Scramjet test a success, travels up to Mach 10
|Photos courtesy of The Australian Defence Science and Technology Organisation.
Pictured above is the TALOS rocket carrying the test scramjet engine. The engine successfully flew at over Mach 10, or ten times the speed of sound. Professor Graham Candler designed the inlet for the engine.
- What are your thoughts on the mission?
It's exciting that something we have designed has actually flown. This was the first test of an inward-turning scramjet inlet.
As an engineer, it’s fun that you actually design something and go fly it. This is the first work I’ve been involved with where what we have worked on has been flown.
What are the implications of a successful experiment?
We have to look at the data and see if it works as well as it did in the wind tunnel and simulations. If it did work very well, there’s definitely the prospect for follow-up work, flight tests, and expanding the work toward new designs and doing more testing.
Are there military or commercial implications?
What was your role on this project?
We used our computational fluid dynamics methods to design the inlet, which is the front end of the vehicle. It’s what takes the oncoming air and compresses it efficiently, so it can be burned with fuel to produce thrust. It’s essential to the engine. The efficiency of the inlet to a large extent determines the efficiency of the engine itself.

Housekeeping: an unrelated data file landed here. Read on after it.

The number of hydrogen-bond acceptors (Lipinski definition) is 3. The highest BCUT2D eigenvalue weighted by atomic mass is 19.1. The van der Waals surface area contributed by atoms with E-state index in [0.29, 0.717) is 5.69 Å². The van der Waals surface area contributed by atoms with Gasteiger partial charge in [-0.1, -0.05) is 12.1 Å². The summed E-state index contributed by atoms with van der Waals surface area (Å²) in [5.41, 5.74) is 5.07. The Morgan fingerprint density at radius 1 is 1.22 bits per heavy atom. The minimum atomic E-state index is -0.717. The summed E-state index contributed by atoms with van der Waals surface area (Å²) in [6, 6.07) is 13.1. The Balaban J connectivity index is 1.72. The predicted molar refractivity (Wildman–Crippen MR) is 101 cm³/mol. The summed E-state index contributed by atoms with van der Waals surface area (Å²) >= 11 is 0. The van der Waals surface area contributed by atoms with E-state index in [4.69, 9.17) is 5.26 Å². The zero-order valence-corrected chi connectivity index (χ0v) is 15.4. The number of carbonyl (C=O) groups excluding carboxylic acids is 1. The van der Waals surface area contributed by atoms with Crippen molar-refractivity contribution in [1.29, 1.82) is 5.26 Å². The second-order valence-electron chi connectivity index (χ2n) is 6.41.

Last week, a joint venture between Australia's Defence Science and Technology Organisation and the United States's Defense Advanced Research Projects Agency experienced a success, as did an AEM Professor heavily involved in the project.
A prototype scramjet engine flew at up to ten times the speed of sound, and is near or may exceed the fastest-ever air-speed record.
A scramjet utilizes air to efficiently combust fuel in a ramjet engine.
AEM Professor Graham Candler designed the air inlet, an integral part of the experimental engine.
In a brief Q&A below, Professor Candler discusses his thoughts on the project, as well as the implications of a successful experiment.
Profressor Graham Candler
Graham Candler heads the National Hypersonics Research Center.
For more information on the HyCause engine and the successful launch, please visit:
Last Modified: Wednesday, 22-Aug-2012 11:33:46 CDT -- this is in International Standard Date and Time Notation